Table 2 gives the list of these 52 independent frequencies. The amplitudes and phases of the blue, green, and red colours are presented in addition to those in white light. The fits in Fig. 1 with 3 and 67 frequencies nicely show that most of the pulsational energy is concentrated in the first three modes. The remaining frequencies give only minor contribution to the light variation but we are able to detect them due to the high-precision measurements. The low-amplitude modes facilitate the detection of any kind of systematic spacing or other regularities among the frequencies.

The frequencies are not randomly distributed, as shown in Table 3. The mode density (8–10 modes/d-1) is significantly higher than the typical value for δ Scuti stars (5/d-1) given by Balona & Dziembowski (2011). These groups contain 32 modes, which means 63% of the independent modes.

Table 2

The 52 independent frequencies of CoRoT 102749568 to the traditional (S/N = 4.0) significance limit.

Possible linear combinations or g modes are shown in Table 4. The numbering of frequencies are the missing ones in Table 2 according to the decreasing amplitudes. The sum, differences, and harmonics are the typical linear combinations. Four frequencies show almost equidistant spacing in the 22–38 min range. Although it is near to the spacing of g modes in CoRoT 105733033, a δ Scuti/γ Doradus hybrid star (44.24 min, Chapellier et al. 2012) and near radial period ratios of two pairs of frequencies are also noticed, we are not convinced of the hybrid nature of CoRoT 102749568.

thumbnail Fig. 4

Frequency spacing of the 52 independent frequencies determined in the white light CoRoT data. The arrows denote the local maxima at the following frequency spacing values: 0.2034, 0.6619, 0.8470, 2.2077, and 2.7158 d-1.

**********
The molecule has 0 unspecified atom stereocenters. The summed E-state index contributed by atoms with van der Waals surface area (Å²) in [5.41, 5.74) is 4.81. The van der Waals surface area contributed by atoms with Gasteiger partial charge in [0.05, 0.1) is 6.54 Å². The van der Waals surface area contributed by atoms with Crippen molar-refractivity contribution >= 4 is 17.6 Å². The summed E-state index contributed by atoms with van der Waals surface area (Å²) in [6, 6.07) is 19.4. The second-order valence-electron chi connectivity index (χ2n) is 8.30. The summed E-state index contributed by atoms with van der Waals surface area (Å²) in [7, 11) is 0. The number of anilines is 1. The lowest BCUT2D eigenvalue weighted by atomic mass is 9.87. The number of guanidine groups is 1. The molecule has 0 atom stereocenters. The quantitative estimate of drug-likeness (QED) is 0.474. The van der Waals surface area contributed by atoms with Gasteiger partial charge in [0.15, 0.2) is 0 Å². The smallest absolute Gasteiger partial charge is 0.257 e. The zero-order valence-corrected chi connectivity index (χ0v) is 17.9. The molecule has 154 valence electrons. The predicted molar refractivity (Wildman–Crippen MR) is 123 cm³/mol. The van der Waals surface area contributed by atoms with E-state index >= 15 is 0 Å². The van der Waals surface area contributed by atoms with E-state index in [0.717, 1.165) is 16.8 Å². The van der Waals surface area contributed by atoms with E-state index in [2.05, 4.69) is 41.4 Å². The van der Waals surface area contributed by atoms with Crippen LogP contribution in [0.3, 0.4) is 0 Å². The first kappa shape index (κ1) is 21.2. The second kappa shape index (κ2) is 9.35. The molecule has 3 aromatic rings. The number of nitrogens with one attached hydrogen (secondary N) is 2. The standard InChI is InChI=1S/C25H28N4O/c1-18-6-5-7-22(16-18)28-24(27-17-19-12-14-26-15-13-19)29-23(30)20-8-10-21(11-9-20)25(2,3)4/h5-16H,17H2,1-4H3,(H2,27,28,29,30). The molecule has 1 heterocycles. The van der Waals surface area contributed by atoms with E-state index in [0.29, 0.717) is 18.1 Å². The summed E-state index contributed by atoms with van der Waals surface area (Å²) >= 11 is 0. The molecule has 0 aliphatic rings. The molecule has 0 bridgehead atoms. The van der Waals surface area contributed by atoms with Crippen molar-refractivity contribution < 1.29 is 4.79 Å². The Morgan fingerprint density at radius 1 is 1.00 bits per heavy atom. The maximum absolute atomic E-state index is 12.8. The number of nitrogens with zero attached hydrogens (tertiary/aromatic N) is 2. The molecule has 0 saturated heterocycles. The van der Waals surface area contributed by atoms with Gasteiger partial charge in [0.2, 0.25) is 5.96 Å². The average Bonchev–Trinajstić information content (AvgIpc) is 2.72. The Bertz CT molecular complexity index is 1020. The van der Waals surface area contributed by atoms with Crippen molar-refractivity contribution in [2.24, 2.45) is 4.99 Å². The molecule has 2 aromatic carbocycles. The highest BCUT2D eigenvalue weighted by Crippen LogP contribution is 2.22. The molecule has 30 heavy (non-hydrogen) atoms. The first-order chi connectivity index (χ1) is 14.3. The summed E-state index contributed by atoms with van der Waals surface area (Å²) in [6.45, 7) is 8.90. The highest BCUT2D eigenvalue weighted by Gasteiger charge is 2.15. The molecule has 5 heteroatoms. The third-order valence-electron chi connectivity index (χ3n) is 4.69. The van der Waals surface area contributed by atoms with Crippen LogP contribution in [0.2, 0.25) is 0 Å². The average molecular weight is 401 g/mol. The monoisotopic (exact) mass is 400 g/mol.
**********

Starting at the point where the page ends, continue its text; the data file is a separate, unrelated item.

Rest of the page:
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We interpret the regularities of the linear combinations as reflecting the regularities of the p modes. Amplitude variability was checked on 2-3-5-10 day-long subsets. No systematic variation was found for the first 20 frequencies.

3.2. Regular spacing of modes

The search for regular spacings was suggested by pairs of frequencies having very similar ratio to the radial period ratio (0.77). Following the method used by Handler et al. (1997) and García Hernández et al. (2009), we investigated the periodicities in the 52 independent frequencies determined in the white light CoRoT data. The input data were the frequencies in the 5.6–22.7 d-1 region. The corresponding Nyquist period was 7.92394 d, which means that the spacing was properly resolved above a 0.13 d-1 value. The ordinate unit of the input data of this Fourier analysis is frequency, therefore the dimension of the Nyquist limit is time. The resulting FT is shown in Fig. 4. The highest amplitude peaks are at 0.2034, 0.6619, 0.8470, 2.2077, and 2.7158 d-1, suggesting very definite spacing amongst the frequencies. We call the attention to the broad double peak at the large value spacing. In general, the echelle diagram is used in the cases of strictly equidistant spacing (e.g. solar type oscillation). However, in the non-asymptotic regime, the echelle diagram is not the best tool for presenting the regularities4, at least for the whole set of frequencies. Nevertheless, the systematic spacing leads to regular patterns of the frequencies, for the highest amplitude ones.

Pattern recognition is a well-known technique that was successfully applied to white dwarf stars (Winget et al. 1991, 1994; Handler 1998). We present in Fig. 5 the frequency versus frequency difference diagram as a new tool for representing the patterns when the frequencies do not show strictly equidistant spacing. Along with the central peaks of the main groups (Table 3), dominant peaks of some less dense groups were also included (marked by boldface in Table 2). The structure of Fig. 5 is described in the caption. The diversity of the frequency differences clearly show the non-equidistancy that is most remarkable in the large separation region. Nevertheless, it gives very important details.